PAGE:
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20121205
20121213
Search Results 0 to 18 of about 19 (some duplicates have been removed)
in the coming days. online we have a report from our partners at kaiser health news on how the fiscal cliff could affect health care for the military and for medicare patients. >> brown: next, a potential crisis of a different kind, one that has new urgency after hurricane sandy and that also involves federal spending: rising sea levels. today, new york city mayor michael bloomberg announced a new long-term initiative to protect the city from future natural disasters. he called for rebuilding vulnerable coastal areas, but dismissed again the idea of constructing a large sea-gate across the harbor. >> we're not going to abandon the waterfront. we're not going to abandon the rockaways or coney island or staten island's south shore. but we can't just rebuild what was there and hope for the best. we have to build smarter and stronger and more sustainably. >> woodruff: 350 miles south. the city of norfolk, virginia, is another coastal city vulnerable to sea level rise and extreme storms. but its mayor has said parts of his city might not be livable in the future. our producer, mike melia, travel
from the financial crisis. >> woodruff: then, we turn to the standoff over the fiscal cliff. kwame holman updates the state of the negotiations and we talk with tennessee republican senator bob corker. >> ifill: jeffrey brown examines new concerns over syria's chemical weapons capability and what, if anything, the u.s. can do about it. >> woodruff: from florida, hari sreenivasan has the story of endangered coral reefs. many of them dying because ocean temperatures are rising and the waters are more acidic. >> i remember seeing fields of elk horn coral that you couldn't see through it and you couldn't see beyond it and those same areas are dead you know 99% dead. ♪ >> ifill: and we close with a remembrance of jazz great dave brubeck who died today, one day shy of his 92nd birthday. >> woodruff: that's all ahead on tonight's newshour. major funding for the pbs newshour has been provided by: and with the ongoing support of these institutions and foundations. and... this program was made possible by the corporation for public broadcasting. and by contributions to your pbs station fro
this week in fiscal cliff negotiations. and late today mr. obama said the administration will recognize a coalition of syrian opposition groups. online, we look at a truly long- term reporting assignment. hari sreenivasan has more. >> sreenivasan: paul salopek is about to spend seven years tracing the ancient path of human migration around the globe. we talked about his route, the shoes he'll wear, and his emphasis on "slow journalism." and what's it like to have breast cancer in the poorest nation in the western hemisphere? that's next from our series with "pri's the world" on cancer in the developing world. all that and more is on our web site, newshour.pbs.org. ray? >> suarez: and that's the newshour for tonight. on wednesday, we'll look at the world in the year 2030. one intelligence report projects china will be on top economically, and the u.s. will be energy-independent. i'm ray suarez. >> woodruff: and i'm judy woodruff. we'll see you online, and again here tomorrow evening. thank you, and good night. major funding for the pbs newshour has been provided by: >> bnsf railway. and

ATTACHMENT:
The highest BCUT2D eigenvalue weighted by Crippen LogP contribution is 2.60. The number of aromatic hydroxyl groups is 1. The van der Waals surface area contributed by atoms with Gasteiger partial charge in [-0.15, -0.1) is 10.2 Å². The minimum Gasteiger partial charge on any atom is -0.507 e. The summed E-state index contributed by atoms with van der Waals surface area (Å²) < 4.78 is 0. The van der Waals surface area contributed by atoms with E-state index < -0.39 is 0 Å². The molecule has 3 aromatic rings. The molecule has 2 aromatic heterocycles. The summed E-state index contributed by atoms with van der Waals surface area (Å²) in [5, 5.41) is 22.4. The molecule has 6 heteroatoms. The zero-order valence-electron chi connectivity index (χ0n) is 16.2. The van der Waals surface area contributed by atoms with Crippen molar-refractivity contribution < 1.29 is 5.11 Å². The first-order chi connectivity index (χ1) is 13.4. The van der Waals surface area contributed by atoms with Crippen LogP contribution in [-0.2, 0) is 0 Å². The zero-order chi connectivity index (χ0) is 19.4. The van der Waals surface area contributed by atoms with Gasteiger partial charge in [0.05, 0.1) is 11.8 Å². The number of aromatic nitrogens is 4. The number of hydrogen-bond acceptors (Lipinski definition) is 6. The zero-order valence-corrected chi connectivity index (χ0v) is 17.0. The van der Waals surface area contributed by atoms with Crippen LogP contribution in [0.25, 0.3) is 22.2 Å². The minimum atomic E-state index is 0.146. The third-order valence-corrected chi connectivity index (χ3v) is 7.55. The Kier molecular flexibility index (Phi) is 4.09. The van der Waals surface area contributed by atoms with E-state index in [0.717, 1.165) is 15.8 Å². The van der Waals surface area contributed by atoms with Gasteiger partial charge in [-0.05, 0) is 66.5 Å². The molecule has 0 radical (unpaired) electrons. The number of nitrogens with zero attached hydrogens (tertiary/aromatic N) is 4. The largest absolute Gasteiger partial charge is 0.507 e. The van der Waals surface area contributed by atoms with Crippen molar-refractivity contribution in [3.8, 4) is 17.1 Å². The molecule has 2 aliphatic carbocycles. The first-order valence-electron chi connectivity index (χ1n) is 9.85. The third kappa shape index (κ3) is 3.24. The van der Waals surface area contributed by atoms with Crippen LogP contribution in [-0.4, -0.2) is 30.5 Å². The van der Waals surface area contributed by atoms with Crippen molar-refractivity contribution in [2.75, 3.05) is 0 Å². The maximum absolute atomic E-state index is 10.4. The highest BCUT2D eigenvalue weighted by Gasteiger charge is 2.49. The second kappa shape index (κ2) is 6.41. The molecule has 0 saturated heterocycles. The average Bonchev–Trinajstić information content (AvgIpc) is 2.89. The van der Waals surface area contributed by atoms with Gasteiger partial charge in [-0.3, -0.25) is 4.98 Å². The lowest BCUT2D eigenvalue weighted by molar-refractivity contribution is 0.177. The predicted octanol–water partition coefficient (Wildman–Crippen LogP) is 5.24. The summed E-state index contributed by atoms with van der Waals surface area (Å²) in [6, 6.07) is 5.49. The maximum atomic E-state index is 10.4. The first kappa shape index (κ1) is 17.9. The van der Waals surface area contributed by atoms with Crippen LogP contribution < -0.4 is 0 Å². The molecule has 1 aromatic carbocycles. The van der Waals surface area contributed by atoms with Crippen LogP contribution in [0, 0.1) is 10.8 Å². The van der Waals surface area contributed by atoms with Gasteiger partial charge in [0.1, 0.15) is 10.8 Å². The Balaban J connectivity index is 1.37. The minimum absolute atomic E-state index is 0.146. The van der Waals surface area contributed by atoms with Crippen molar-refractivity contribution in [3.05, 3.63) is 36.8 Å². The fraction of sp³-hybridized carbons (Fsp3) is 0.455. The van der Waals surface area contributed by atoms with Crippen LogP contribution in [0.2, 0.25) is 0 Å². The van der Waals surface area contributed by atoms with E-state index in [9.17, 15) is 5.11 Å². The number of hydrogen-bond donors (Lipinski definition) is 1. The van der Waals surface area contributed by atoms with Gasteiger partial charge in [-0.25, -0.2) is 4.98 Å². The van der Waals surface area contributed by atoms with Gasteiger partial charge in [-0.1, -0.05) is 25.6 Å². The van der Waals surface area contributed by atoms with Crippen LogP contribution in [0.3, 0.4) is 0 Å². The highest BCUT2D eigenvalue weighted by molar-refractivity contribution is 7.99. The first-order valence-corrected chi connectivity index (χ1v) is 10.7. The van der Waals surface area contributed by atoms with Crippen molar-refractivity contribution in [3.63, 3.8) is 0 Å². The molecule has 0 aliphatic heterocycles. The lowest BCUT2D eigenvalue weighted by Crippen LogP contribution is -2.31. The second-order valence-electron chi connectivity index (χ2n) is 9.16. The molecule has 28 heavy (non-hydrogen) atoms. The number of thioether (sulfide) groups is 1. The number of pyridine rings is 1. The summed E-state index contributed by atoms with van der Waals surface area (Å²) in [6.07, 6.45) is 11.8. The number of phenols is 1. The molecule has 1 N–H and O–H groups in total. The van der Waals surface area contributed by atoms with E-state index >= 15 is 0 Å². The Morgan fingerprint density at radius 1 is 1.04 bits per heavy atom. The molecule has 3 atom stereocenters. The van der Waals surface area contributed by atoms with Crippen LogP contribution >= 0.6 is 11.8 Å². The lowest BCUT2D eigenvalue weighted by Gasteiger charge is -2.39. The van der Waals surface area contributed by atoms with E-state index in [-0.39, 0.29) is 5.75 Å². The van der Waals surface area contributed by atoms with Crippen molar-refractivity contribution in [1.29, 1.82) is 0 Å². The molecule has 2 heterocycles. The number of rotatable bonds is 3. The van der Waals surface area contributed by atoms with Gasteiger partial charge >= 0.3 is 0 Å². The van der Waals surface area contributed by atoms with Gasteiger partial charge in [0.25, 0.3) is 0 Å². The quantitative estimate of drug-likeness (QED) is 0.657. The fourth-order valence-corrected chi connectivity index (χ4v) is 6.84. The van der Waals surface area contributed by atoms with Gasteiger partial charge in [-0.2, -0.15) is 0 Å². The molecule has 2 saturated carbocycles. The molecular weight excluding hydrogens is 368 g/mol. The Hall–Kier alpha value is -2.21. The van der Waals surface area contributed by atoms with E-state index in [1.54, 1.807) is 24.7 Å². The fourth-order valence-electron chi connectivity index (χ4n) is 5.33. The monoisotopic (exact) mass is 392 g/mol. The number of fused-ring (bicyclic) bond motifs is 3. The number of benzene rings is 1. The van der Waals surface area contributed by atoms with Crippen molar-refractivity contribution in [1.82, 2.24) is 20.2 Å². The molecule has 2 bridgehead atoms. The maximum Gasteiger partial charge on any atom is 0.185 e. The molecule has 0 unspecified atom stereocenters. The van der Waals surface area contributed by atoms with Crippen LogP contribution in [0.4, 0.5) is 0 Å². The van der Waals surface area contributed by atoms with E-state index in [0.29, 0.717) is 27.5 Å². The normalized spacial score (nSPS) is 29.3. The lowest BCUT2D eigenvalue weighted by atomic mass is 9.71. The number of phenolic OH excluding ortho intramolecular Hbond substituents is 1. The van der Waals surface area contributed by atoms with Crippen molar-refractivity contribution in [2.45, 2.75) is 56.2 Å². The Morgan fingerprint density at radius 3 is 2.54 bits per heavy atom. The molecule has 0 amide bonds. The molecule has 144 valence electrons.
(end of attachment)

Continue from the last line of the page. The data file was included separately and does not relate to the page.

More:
, after resuming negotiations with the speaker of the house on a fiscal cliff agreement. and egypt's islamist president deployed troops outside the presidential palace amid growing protests against a referendum on a new constitution. and online we kick off a week- long look at how the developing world is tackling cancer. hari sreenivasan is here again. >> sreenivasan: more people die from cancer in low- and middle- income countries than from tuberculosis, hiv/aids, and malaria combined, but the fight against the deadly class of diseases has just begun there. see the first in our five-part series on our health page. and today our social security sage, larry kotlikoff, offers advice for outliving your money. that's on the business desk. and in our science roundup, find the perfect gift for your budding chemists and biologists, including a toy made from an owl's lunch. all that and more is on our web site, newshour.pbs.org. gwen? >> ifill: and that's the newshour for tonight. on tuesday, we'll look at the raging political turmoil in egypt. i'm gwen ifill. >> woodruff: and i'm judy woo
Search Results 0 to 18 of about 19 (some duplicates have been removed)